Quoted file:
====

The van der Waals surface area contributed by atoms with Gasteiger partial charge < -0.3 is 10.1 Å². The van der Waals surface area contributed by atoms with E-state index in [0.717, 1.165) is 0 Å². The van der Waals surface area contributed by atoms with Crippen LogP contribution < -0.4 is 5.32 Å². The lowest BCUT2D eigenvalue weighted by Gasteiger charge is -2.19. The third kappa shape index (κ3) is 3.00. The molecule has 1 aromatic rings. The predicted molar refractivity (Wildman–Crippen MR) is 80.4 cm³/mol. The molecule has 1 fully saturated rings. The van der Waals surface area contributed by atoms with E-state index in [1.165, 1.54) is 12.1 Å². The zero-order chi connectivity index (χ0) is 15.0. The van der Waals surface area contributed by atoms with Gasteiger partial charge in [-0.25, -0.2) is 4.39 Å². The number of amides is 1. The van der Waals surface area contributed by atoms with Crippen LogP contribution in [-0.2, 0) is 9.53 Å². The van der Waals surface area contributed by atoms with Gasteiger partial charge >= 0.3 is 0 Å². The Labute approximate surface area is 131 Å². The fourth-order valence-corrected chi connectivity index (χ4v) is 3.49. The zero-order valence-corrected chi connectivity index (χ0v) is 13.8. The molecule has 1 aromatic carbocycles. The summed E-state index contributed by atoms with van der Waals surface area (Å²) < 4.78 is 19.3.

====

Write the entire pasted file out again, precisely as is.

The van der Waals surface area contributed by atoms with Gasteiger partial charge < -0.3 is 10.1 Å². The van der Waals surface area contributed by atoms with E-state index in [0.717, 1.165) is 0 Å². The van der Waals surface area contributed by atoms with Crippen LogP contribution < -0.4 is 5.32 Å². The lowest BCUT2D eigenvalue weighted by Gasteiger charge is -2.19. The third kappa shape index (κ3) is 3.00. The molecule has 1 aromatic rings. The predicted molar refractivity (Wildman–Crippen MR) is 80.4 cm³/mol. The molecule has 1 fully saturated rings. The van der Waals surface area contributed by atoms with E-state index in [1.165, 1.54) is 12.1 Å². The zero-order chi connectivity index (χ0) is 15.0. The van der Waals surface area contributed by atoms with Gasteiger partial charge in [-0.25, -0.2) is 4.39 Å². The number of amides is 1. The van der Waals surface area contributed by atoms with Crippen LogP contribution in [-0.2, 0) is 9.53 Å². The van der Waals surface area contributed by atoms with Gasteiger partial charge >= 0.3 is 0 Å². The Labute approximate surface area is 131 Å². The fourth-order valence-corrected chi connectivity index (χ4v) is 3.49. The zero-order valence-corrected chi connectivity index (χ0v) is 13.8. The molecule has 1 aromatic carbocycles. The summed E-state index contributed by atoms with van der Waals surface area (Å²) < 4.78 is 19.3.